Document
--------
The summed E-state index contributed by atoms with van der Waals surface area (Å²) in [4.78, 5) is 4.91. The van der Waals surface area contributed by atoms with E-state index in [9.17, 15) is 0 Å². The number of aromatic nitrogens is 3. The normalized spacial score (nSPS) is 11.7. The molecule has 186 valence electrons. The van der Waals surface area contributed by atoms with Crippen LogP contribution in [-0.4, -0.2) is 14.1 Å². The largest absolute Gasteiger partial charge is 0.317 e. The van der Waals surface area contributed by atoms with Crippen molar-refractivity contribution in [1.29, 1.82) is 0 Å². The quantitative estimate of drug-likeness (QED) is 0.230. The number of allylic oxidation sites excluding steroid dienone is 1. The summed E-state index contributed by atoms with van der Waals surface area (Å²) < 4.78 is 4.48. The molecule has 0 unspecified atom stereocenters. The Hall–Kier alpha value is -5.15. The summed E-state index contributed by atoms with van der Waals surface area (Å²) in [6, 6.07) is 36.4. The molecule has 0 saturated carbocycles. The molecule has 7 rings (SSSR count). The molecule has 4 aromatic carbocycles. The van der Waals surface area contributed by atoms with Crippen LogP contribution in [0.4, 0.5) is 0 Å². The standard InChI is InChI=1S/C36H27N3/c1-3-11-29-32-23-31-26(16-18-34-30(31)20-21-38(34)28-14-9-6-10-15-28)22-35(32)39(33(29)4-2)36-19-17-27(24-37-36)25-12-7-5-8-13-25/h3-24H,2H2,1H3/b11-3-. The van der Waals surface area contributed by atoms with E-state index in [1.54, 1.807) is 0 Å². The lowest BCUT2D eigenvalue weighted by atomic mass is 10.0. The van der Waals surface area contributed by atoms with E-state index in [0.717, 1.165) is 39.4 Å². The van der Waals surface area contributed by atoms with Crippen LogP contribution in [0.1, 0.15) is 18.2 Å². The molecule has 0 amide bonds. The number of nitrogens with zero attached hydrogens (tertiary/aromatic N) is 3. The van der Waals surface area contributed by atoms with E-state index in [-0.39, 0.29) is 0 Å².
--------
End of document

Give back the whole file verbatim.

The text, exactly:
The summed E-state index contributed by atoms with van der Waals surface area (Å²) in [4.78, 5) is 4.91. The van der Waals surface area contributed by atoms with E-state index in [9.17, 15) is 0 Å². The number of aromatic nitrogens is 3. The normalized spacial score (nSPS) is 11.7. The molecule has 186 valence electrons. The van der Waals surface area contributed by atoms with Crippen LogP contribution in [-0.4, -0.2) is 14.1 Å². The largest absolute Gasteiger partial charge is 0.317 e. The van der Waals surface area contributed by atoms with Crippen molar-refractivity contribution in [1.29, 1.82) is 0 Å². The quantitative estimate of drug-likeness (QED) is 0.230. The number of allylic oxidation sites excluding steroid dienone is 1. The summed E-state index contributed by atoms with van der Waals surface area (Å²) < 4.78 is 4.48. The molecule has 0 unspecified atom stereocenters. The Hall–Kier alpha value is -5.15. The summed E-state index contributed by atoms with van der Waals surface area (Å²) in [6, 6.07) is 36.4. The molecule has 0 saturated carbocycles. The molecule has 7 rings (SSSR count). The molecule has 4 aromatic carbocycles. The van der Waals surface area contributed by atoms with Crippen LogP contribution in [0.4, 0.5) is 0 Å². The standard InChI is InChI=1S/C36H27N3/c1-3-11-29-32-23-31-26(16-18-34-30(31)20-21-38(34)28-14-9-6-10-15-28)22-35(32)39(33(29)4-2)36-19-17-27(24-37-36)25-12-7-5-8-13-25/h3-24H,2H2,1H3/b11-3-. The van der Waals surface area contributed by atoms with E-state index in [1.54, 1.807) is 0 Å². The lowest BCUT2D eigenvalue weighted by atomic mass is 10.0. The van der Waals surface area contributed by atoms with E-state index in [0.717, 1.165) is 39.4 Å². The van der Waals surface area contributed by atoms with Crippen LogP contribution in [0.1, 0.15) is 18.2 Å². The molecule has 0 amide bonds. The number of nitrogens with zero attached hydrogens (tertiary/aromatic N) is 3. The van der Waals surface area contributed by atoms with E-state index in [-0.39, 0.29) is 0 Å².